Defendant contends that regardless of how honestly and strongly an eyewitness to a crime may believe that his courtroom identification is not affected by an earlier tainted showup identification, it should be held as a matter of law that once a witness has made a tainted identification of the accused, he must be disqualified from ever making a subsequent courtroom identification, for he cannot clear his mind of earlier impressions. No cases have carried the fruit-of-the-poisonous-tree doctrine this far. fn. 2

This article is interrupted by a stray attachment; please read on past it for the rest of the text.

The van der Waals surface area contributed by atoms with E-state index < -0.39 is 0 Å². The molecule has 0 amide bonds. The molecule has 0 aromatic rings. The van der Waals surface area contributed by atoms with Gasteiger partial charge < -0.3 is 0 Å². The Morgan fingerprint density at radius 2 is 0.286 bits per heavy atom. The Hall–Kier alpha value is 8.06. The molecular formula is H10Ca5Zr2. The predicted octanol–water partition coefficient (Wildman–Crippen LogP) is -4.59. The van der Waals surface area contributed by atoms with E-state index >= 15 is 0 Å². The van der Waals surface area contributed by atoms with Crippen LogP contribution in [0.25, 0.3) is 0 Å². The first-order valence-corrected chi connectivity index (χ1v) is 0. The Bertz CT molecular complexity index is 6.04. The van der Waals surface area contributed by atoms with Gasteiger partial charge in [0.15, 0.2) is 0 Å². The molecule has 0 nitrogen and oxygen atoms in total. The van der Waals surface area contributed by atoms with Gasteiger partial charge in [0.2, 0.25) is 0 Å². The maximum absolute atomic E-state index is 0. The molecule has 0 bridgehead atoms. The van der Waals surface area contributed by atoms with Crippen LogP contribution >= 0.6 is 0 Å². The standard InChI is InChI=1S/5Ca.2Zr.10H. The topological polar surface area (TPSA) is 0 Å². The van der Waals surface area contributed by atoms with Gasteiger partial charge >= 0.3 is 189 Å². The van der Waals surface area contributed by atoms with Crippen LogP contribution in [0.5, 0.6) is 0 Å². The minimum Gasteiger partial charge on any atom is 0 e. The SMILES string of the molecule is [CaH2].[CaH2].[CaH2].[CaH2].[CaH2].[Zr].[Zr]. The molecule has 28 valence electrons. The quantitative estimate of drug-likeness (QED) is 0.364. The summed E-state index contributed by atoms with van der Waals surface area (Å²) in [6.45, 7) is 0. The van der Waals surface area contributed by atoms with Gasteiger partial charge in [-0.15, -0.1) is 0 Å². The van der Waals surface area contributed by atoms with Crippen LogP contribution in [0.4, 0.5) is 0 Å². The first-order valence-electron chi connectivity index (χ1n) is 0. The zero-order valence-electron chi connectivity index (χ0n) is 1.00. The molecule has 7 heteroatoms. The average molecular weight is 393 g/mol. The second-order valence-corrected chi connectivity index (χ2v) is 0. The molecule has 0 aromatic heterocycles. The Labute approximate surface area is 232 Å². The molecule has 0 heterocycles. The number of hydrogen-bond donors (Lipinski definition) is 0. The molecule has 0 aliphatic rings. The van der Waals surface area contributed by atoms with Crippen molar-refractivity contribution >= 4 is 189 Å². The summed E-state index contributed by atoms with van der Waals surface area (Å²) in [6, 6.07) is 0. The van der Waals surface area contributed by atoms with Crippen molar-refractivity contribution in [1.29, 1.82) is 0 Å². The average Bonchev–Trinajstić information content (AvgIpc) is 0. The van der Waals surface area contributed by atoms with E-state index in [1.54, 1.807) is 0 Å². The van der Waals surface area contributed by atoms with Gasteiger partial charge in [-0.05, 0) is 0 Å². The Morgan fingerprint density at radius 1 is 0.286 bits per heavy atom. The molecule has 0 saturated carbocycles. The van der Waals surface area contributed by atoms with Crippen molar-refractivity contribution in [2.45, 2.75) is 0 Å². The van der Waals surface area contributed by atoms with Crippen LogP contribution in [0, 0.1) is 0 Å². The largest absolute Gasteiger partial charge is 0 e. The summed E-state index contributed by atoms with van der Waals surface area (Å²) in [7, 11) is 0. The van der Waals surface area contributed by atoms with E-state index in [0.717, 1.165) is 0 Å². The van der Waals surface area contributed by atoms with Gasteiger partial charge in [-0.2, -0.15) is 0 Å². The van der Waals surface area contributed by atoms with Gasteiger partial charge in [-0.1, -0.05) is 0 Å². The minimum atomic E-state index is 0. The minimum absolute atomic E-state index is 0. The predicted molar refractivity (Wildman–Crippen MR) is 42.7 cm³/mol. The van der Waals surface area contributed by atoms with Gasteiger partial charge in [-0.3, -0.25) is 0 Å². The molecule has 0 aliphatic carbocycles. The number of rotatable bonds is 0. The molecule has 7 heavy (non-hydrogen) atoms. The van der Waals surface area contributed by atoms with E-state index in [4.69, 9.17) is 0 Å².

The federal courts have held that an eyewitness who has made an identification of the accused while the latter was being unlawfully detained following a lawful arrest is not precluded from making a subsequent independent courtroom identification. (See, e.g., Jacobson v. United States (8th Cir.) 356 F.[65 Cal. 2d 602] 2d 685; Edwards v. United States (D.C. Cir.) 330 F.2d 849.) As the Court of Appeals for the District of Columbia recently noted: "The consequence of accepting appellant's contention in the present situation would be that ... [the witness] would be forever precluded from testifying against ... [the defendant] in court, merely because he had complied with the request of the police that he come to police headquarters and had there identified ... [the defendant] as the robber. Such a result is unthinkable. ... The rights of the accused in a case like the present are adequately protected when the complaining witness takes the stand in open court, for examination and cross-examination." (Payne v. United States, 294 F.2d 723, 727, cert. den. 368 U.S. 883 [7 L. Ed. 2d 83, 82 S. Ct. 131].) In Monroe v. United States (D.C. Cir.) 234 F.2d 49 [98 App. D.C. 228], cert. den. 352 U.S. 873 [1 L. Ed. 2d 76, 77 S. Ct. 94], it was held that the recipient of a telephone call could testify as to what he had heard although in the interim he had listened to an inadmissible tape recording of the same conversation. In Warren v. Territory of Hawaii, 119 F.2d 936, the Court of Appeals for the Ninth Circuit permitted witnesses to testify on the basis of independent recollections even though their testimony reiterated statements they had previously made to the police when confronted with evidence that the court assumed had been illegally seized.